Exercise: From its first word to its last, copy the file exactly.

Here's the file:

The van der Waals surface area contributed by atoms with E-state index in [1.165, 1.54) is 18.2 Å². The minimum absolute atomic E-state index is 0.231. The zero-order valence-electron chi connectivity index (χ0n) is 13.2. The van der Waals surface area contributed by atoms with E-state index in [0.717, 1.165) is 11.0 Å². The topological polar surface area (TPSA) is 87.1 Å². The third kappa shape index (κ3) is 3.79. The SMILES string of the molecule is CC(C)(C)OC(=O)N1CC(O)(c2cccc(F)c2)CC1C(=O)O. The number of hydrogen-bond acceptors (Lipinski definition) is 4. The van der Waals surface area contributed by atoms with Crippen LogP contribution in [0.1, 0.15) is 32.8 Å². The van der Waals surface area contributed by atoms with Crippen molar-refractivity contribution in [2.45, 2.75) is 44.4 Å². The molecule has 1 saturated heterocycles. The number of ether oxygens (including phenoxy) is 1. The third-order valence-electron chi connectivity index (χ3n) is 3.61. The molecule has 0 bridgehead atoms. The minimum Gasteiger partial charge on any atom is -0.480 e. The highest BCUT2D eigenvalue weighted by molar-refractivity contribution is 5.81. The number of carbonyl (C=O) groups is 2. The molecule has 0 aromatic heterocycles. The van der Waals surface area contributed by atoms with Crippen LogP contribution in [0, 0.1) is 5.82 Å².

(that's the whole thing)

The van der Waals surface area contributed by atoms with E-state index in [1.165, 1.54) is 18.2 Å². The minimum absolute atomic E-state index is 0.231. The zero-order valence-electron chi connectivity index (χ0n) is 13.2. The van der Waals surface area contributed by atoms with E-state index in [0.717, 1.165) is 11.0 Å². The topological polar surface area (TPSA) is 87.1 Å². The third kappa shape index (κ3) is 3.79. The SMILES string of the molecule is CC(C)(C)OC(=O)N1CC(O)(c2cccc(F)c2)CC1C(=O)O. The number of hydrogen-bond acceptors (Lipinski definition) is 4. The van der Waals surface area contributed by atoms with Crippen LogP contribution in [0.1, 0.15) is 32.8 Å². The van der Waals surface area contributed by atoms with Crippen molar-refractivity contribution in [2.45, 2.75) is 44.4 Å². The molecule has 1 saturated heterocycles. The number of ether oxygens (including phenoxy) is 1. The third-order valence-electron chi connectivity index (χ3n) is 3.61. The molecule has 0 bridgehead atoms. The minimum Gasteiger partial charge on any atom is -0.480 e. The highest BCUT2D eigenvalue weighted by molar-refractivity contribution is 5.81. The number of carbonyl (C=O) groups is 2. The molecule has 0 aromatic heterocycles. The van der Waals surface area contributed by atoms with Crippen LogP contribution in [0, 0.1) is 5.82 Å².